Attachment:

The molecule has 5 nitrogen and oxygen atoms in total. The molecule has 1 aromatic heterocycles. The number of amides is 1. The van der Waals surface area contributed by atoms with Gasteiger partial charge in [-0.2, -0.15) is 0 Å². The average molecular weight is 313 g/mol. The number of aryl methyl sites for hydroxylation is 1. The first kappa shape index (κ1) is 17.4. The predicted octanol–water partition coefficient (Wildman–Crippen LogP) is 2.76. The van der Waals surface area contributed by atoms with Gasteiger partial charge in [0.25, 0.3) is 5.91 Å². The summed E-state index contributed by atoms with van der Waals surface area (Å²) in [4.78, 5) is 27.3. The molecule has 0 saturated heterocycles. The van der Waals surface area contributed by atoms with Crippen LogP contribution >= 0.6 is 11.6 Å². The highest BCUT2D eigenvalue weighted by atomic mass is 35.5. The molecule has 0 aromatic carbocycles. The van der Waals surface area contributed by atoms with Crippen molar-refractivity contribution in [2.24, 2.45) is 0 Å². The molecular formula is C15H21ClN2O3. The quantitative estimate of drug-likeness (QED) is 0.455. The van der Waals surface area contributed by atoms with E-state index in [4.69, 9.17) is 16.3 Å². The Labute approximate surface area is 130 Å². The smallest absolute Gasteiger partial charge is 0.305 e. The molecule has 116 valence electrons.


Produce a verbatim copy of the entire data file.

The molecule has 5 nitrogen and oxygen atoms in total. The molecule has 1 aromatic heterocycles. The number of amides is 1. The van der Waals surface area contributed by atoms with Gasteiger partial charge in [-0.2, -0.15) is 0 Å². The average molecular weight is 313 g/mol. The number of aryl methyl sites for hydroxylation is 1. The first kappa shape index (κ1) is 17.4. The predicted octanol–water partition coefficient (Wildman–Crippen LogP) is 2.76. The van der Waals surface area contributed by atoms with Gasteiger partial charge in [0.25, 0.3) is 5.91 Å². The summed E-state index contributed by atoms with van der Waals surface area (Å²) in [4.78, 5) is 27.3. The molecule has 0 saturated heterocycles. The van der Waals surface area contributed by atoms with Crippen LogP contribution >= 0.6 is 11.6 Å². The highest BCUT2D eigenvalue weighted by atomic mass is 35.5. The molecule has 0 aromatic carbocycles. The van der Waals surface area contributed by atoms with Crippen molar-refractivity contribution in [2.24, 2.45) is 0 Å². The molecular formula is C15H21ClN2O3. The quantitative estimate of drug-likeness (QED) is 0.455. The van der Waals surface area contributed by atoms with E-state index in [4.69, 9.17) is 16.3 Å². The Labute approximate surface area is 130 Å². The smallest absolute Gasteiger partial charge is 0.305 e. The molecule has 116 valence electrons.